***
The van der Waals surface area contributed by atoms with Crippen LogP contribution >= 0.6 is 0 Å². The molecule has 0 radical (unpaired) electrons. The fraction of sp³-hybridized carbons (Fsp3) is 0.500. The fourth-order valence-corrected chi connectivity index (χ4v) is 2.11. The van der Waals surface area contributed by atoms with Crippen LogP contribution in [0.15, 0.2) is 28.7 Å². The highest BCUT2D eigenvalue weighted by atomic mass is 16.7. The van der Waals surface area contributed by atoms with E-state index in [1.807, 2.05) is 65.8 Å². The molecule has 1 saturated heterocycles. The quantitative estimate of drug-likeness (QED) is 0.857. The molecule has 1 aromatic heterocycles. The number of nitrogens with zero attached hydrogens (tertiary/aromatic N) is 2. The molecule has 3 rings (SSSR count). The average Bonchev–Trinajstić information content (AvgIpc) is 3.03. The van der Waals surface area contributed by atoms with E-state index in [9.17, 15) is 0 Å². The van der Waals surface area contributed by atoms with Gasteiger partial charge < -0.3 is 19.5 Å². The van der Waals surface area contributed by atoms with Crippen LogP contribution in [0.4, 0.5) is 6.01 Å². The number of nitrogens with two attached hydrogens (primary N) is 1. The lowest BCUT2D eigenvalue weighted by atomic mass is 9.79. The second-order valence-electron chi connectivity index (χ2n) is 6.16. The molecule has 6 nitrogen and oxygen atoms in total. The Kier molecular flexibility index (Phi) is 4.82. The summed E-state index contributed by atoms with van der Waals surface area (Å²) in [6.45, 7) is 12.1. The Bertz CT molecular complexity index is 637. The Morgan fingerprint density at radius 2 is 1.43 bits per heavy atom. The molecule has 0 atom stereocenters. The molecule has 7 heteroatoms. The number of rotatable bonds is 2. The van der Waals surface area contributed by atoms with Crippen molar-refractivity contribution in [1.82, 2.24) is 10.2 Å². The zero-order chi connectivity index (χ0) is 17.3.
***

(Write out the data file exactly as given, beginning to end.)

The van der Waals surface area contributed by atoms with Crippen LogP contribution >= 0.6 is 0 Å². The molecule has 0 radical (unpaired) electrons. The fraction of sp³-hybridized carbons (Fsp3) is 0.500. The fourth-order valence-corrected chi connectivity index (χ4v) is 2.11. The van der Waals surface area contributed by atoms with Crippen LogP contribution in [0.15, 0.2) is 28.7 Å². The highest BCUT2D eigenvalue weighted by atomic mass is 16.7. The van der Waals surface area contributed by atoms with E-state index in [1.807, 2.05) is 65.8 Å². The molecule has 1 saturated heterocycles. The quantitative estimate of drug-likeness (QED) is 0.857. The molecule has 1 aromatic heterocycles. The number of nitrogens with zero attached hydrogens (tertiary/aromatic N) is 2. The molecule has 3 rings (SSSR count). The average Bonchev–Trinajstić information content (AvgIpc) is 3.03. The van der Waals surface area contributed by atoms with E-state index in [9.17, 15) is 0 Å². The van der Waals surface area contributed by atoms with Gasteiger partial charge < -0.3 is 19.5 Å². The van der Waals surface area contributed by atoms with Crippen LogP contribution in [0.4, 0.5) is 6.01 Å². The number of nitrogens with two attached hydrogens (primary N) is 1. The lowest BCUT2D eigenvalue weighted by atomic mass is 9.79. The second-order valence-electron chi connectivity index (χ2n) is 6.16. The molecule has 6 nitrogen and oxygen atoms in total. The Kier molecular flexibility index (Phi) is 4.82. The summed E-state index contributed by atoms with van der Waals surface area (Å²) in [6.45, 7) is 12.1. The Bertz CT molecular complexity index is 637. The Morgan fingerprint density at radius 2 is 1.43 bits per heavy atom. The molecule has 0 atom stereocenters. The molecule has 7 heteroatoms. The number of rotatable bonds is 2. The van der Waals surface area contributed by atoms with Crippen molar-refractivity contribution in [1.82, 2.24) is 10.2 Å². The zero-order chi connectivity index (χ0) is 17.3.